What will scrapping bursaries mean for occupational therapy students?July 5, 2016
Student places on accredited occupational therapy degrees are currently commissioned by the NHS, which also pays tuition fees. The health service contributes to living expenses, and an additional means-tested amount – up to a maximum of £4,442 outside London – is available.
But it’s all change from September next year. The commissioning system in England is due to be abolished, and occupational therapy (OT) university students, along with other allied health profession undergraduates, will have to apply for a loan to cover their tuition fee costs and apply for a maintenance loan.
The government argues the reform – which brings funding for these students into line with other undergraduates - will address the shortage of health professionals. Places will no longer be capped, allowing universities to recruit up to 10,000 more students to health profession degree courses, say ministers.
Prof Priscilla Harries, head of the department of clinical sciences at Brunel University London and an OT, welcomes the change – with reservations. The old funding system was inadequate: “The amount of money students could borrow wasn’t enough to live on. They weren’t allowed to borrow extra money, and they weren’t eligible for our university scholarships because their tuition fees were paid. The new package, which increases the amount of money they can have available to them during their course, is better.”
The College of Occupational Therapists is neutral about the change. Julia Skelton, director of professional operations, says: “On the one hand, universities may feel less restrained as they will no longer be allocated training places. But the running costs of health courses are much higher than those of other courses: a £9,000 tuition fee won’t cover the cost of the course.”
Practice placements are compulsory for OT students, but Harries warns that there is no extra government money to fund extra placements. Heather Davidson, programme leader on the occupational therapy BSc at Salford University, adds: “If we wanted to increase our numbers, we’re not sure that we have enough placement provision.”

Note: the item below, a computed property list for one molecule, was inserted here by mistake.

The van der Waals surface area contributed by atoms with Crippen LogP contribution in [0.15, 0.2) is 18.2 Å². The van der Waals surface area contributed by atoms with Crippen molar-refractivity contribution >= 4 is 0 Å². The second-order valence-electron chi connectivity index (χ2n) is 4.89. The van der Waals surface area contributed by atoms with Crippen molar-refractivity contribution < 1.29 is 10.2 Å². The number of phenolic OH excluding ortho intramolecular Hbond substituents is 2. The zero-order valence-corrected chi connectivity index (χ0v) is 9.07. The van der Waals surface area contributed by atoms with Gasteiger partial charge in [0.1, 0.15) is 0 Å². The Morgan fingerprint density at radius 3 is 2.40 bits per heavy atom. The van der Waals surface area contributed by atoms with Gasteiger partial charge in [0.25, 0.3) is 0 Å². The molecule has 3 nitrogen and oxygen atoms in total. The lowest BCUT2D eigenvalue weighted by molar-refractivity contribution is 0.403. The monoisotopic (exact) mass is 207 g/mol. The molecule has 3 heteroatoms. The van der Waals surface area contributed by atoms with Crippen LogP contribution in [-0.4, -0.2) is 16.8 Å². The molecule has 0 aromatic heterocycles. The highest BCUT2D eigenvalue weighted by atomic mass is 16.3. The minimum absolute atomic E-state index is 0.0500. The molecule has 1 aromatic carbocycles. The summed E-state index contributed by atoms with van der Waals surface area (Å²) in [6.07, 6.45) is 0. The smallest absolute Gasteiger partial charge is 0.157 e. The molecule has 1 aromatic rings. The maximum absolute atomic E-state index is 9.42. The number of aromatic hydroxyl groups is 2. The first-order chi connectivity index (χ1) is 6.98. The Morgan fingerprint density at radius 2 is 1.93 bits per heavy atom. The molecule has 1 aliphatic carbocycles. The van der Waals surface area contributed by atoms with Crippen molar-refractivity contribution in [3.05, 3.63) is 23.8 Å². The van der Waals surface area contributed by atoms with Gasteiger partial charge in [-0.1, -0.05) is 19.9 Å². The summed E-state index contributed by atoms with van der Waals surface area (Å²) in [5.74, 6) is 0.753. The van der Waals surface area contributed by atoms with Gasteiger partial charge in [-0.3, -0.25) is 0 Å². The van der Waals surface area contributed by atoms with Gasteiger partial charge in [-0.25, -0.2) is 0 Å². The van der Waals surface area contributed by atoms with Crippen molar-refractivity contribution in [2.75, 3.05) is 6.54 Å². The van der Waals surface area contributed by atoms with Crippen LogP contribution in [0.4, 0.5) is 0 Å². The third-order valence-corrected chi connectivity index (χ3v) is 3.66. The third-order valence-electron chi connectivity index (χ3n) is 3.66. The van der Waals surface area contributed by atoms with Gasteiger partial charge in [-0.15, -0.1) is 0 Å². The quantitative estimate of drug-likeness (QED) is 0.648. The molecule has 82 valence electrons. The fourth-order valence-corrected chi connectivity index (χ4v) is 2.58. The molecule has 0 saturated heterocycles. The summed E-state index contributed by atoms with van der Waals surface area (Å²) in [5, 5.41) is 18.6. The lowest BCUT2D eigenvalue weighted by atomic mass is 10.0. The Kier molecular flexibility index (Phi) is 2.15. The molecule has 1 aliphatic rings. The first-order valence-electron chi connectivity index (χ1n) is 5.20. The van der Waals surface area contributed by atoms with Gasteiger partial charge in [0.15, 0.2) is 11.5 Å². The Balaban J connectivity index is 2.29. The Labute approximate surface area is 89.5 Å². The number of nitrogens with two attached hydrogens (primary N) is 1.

In future OT master’s courses, students will only be entitled to a £10,000 loan to cover tuition fees and living costs, not enough to meet the typical fee of £11,000 or £12,000. Master’s students may be deterred from applying, says Harries, even though they qualify more quickly and bring valuable research skills to the workforce.
The government’s proposals are now out for consultation but Davidson wonders “how we make sure we train that increased number to the same quality”.
The reforms only apply to England. The Welsh government will still commission occupational therapy places, pay tuition fees and provide bursaries for students from the UK. In Scotland, the commissioning system no longer exists, but students from the UK will have their tuition fees paid by the Scottish government and can apply for a student bursary and cost-of-living grant.
achel Pearce, 38, graduated from Glasgow School of Art with a textiles degree in 2000, and worked first in a fabric shop then in a furniture store. During her first degree, she had supported herself by working as a nursing home healthcare assistant, a role she found particularly fulfilling: “I realised that was where I was most happy and that I wanted to do something where I was helping people. I discovered occupational therapy, and it was such a rewarding career that I thought, this is definitely right for me.”
Now in the final year of her OT degree, Pearce is “very grateful” to have received a bursary: “It’s been helpful for me, but it has not been sufficient to live on, and I still have to do part-time work to cover my costs.”
She thinks that the new loans and maintenance grant system might work better: “Not having a bursary sounds more scary, but when you look at all the facts, you see that you will have more money available. When you start work as a band 5 OT, you earn around £21,000, so the repayment is only about £5 a month, which is a lot more affordable than I realised.”
Pearce says the new system would have helped her: “To have that bit of extra money makes such a difference, so that you don’t have the added stress of having to work.”